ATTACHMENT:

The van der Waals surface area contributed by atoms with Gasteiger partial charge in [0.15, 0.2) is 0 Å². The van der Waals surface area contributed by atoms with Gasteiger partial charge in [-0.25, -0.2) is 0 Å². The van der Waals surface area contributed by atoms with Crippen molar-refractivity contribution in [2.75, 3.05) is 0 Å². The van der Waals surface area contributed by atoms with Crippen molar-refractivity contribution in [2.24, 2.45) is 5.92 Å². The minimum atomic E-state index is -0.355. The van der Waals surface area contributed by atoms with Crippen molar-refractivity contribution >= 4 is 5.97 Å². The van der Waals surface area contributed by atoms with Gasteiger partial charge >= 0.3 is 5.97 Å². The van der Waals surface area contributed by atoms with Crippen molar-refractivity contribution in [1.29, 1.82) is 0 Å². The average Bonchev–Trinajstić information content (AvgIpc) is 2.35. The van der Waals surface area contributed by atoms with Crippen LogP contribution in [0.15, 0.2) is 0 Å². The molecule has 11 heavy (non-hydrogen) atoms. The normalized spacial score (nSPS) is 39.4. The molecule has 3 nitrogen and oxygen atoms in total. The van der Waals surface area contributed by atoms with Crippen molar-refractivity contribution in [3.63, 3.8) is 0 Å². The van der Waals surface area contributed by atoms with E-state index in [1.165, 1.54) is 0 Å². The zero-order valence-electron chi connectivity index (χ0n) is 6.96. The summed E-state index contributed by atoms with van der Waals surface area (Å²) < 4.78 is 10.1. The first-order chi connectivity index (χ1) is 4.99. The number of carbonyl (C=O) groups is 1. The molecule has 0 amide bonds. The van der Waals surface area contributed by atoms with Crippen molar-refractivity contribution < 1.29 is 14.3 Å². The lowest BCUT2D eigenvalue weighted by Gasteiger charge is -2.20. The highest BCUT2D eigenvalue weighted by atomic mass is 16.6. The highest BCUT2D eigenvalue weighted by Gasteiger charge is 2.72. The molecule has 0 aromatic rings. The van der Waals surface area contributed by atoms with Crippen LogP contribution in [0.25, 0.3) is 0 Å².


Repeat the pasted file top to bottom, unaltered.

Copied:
The van der Waals surface area contributed by atoms with Gasteiger partial charge in [0.15, 0.2) is 0 Å². The van der Waals surface area contributed by atoms with Gasteiger partial charge in [-0.25, -0.2) is 0 Å². The van der Waals surface area contributed by atoms with Crippen molar-refractivity contribution in [2.75, 3.05) is 0 Å². The van der Waals surface area contributed by atoms with Crippen molar-refractivity contribution in [2.24, 2.45) is 5.92 Å². The minimum atomic E-state index is -0.355. The van der Waals surface area contributed by atoms with Crippen molar-refractivity contribution >= 4 is 5.97 Å². The van der Waals surface area contributed by atoms with Gasteiger partial charge >= 0.3 is 5.97 Å². The van der Waals surface area contributed by atoms with Crippen molar-refractivity contribution in [1.29, 1.82) is 0 Å². The average Bonchev–Trinajstić information content (AvgIpc) is 2.35. The van der Waals surface area contributed by atoms with Crippen LogP contribution in [0.15, 0.2) is 0 Å². The molecule has 11 heavy (non-hydrogen) atoms. The normalized spacial score (nSPS) is 39.4. The molecule has 3 nitrogen and oxygen atoms in total. The van der Waals surface area contributed by atoms with Crippen molar-refractivity contribution in [3.63, 3.8) is 0 Å². The van der Waals surface area contributed by atoms with E-state index in [1.165, 1.54) is 0 Å². The zero-order valence-electron chi connectivity index (χ0n) is 6.96. The summed E-state index contributed by atoms with van der Waals surface area (Å²) < 4.78 is 10.1. The first-order chi connectivity index (χ1) is 4.99. The number of carbonyl (C=O) groups is 1. The molecule has 0 amide bonds. The van der Waals surface area contributed by atoms with Crippen molar-refractivity contribution < 1.29 is 14.3 Å². The lowest BCUT2D eigenvalue weighted by Gasteiger charge is -2.20. The highest BCUT2D eigenvalue weighted by atomic mass is 16.6. The highest BCUT2D eigenvalue weighted by Gasteiger charge is 2.72. The molecule has 0 aromatic rings. The van der Waals surface area contributed by atoms with Crippen LogP contribution in [0.25, 0.3) is 0 Å².